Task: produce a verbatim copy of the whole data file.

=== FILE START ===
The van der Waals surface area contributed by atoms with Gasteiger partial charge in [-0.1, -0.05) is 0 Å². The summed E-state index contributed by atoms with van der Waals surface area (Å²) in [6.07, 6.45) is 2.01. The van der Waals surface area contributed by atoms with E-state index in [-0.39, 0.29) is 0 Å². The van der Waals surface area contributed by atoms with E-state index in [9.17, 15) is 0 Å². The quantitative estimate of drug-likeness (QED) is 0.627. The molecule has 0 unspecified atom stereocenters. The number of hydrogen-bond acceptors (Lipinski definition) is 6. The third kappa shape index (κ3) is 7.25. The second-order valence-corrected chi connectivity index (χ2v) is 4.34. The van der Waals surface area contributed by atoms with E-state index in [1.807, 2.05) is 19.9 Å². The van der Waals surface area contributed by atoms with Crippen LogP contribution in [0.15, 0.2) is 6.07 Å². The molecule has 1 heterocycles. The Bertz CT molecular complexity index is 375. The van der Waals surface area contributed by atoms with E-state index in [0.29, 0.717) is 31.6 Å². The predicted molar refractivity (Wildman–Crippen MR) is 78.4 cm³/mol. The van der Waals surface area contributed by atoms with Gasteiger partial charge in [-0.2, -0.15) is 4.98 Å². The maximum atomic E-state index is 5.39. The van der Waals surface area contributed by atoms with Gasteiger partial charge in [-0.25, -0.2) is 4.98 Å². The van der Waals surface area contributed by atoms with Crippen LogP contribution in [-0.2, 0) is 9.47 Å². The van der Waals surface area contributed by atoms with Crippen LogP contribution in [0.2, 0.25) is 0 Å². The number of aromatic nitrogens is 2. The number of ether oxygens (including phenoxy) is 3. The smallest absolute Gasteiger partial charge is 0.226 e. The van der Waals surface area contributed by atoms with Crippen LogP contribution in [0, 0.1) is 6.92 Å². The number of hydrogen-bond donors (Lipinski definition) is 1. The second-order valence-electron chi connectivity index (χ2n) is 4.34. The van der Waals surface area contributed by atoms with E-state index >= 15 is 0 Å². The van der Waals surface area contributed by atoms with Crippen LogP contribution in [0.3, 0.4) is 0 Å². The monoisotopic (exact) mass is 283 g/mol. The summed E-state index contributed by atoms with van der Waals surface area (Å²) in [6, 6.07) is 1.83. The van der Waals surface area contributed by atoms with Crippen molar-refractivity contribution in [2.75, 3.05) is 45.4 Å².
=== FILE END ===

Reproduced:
The van der Waals surface area contributed by atoms with Gasteiger partial charge in [-0.1, -0.05) is 0 Å². The summed E-state index contributed by atoms with van der Waals surface area (Å²) in [6.07, 6.45) is 2.01. The van der Waals surface area contributed by atoms with E-state index in [-0.39, 0.29) is 0 Å². The van der Waals surface area contributed by atoms with E-state index in [9.17, 15) is 0 Å². The quantitative estimate of drug-likeness (QED) is 0.627. The molecule has 0 unspecified atom stereocenters. The number of hydrogen-bond acceptors (Lipinski definition) is 6. The third kappa shape index (κ3) is 7.25. The second-order valence-corrected chi connectivity index (χ2v) is 4.34. The van der Waals surface area contributed by atoms with E-state index in [1.807, 2.05) is 19.9 Å². The van der Waals surface area contributed by atoms with Crippen LogP contribution in [0.15, 0.2) is 6.07 Å². The molecule has 1 heterocycles. The Bertz CT molecular complexity index is 375. The van der Waals surface area contributed by atoms with E-state index in [0.29, 0.717) is 31.6 Å². The predicted molar refractivity (Wildman–Crippen MR) is 78.4 cm³/mol. The van der Waals surface area contributed by atoms with Gasteiger partial charge in [-0.2, -0.15) is 4.98 Å². The maximum atomic E-state index is 5.39. The van der Waals surface area contributed by atoms with Gasteiger partial charge in [-0.25, -0.2) is 4.98 Å². The van der Waals surface area contributed by atoms with Crippen LogP contribution in [-0.2, 0) is 9.47 Å². The van der Waals surface area contributed by atoms with Crippen LogP contribution in [0.2, 0.25) is 0 Å². The number of aromatic nitrogens is 2. The number of ether oxygens (including phenoxy) is 3. The smallest absolute Gasteiger partial charge is 0.226 e. The van der Waals surface area contributed by atoms with Crippen LogP contribution in [0, 0.1) is 6.92 Å². The number of hydrogen-bond donors (Lipinski definition) is 1. The second-order valence-electron chi connectivity index (χ2n) is 4.34. The van der Waals surface area contributed by atoms with E-state index >= 15 is 0 Å². The van der Waals surface area contributed by atoms with Crippen LogP contribution in [0.3, 0.4) is 0 Å². The monoisotopic (exact) mass is 283 g/mol. The summed E-state index contributed by atoms with van der Waals surface area (Å²) in [6, 6.07) is 1.83. The van der Waals surface area contributed by atoms with Crippen molar-refractivity contribution in [2.75, 3.05) is 45.4 Å².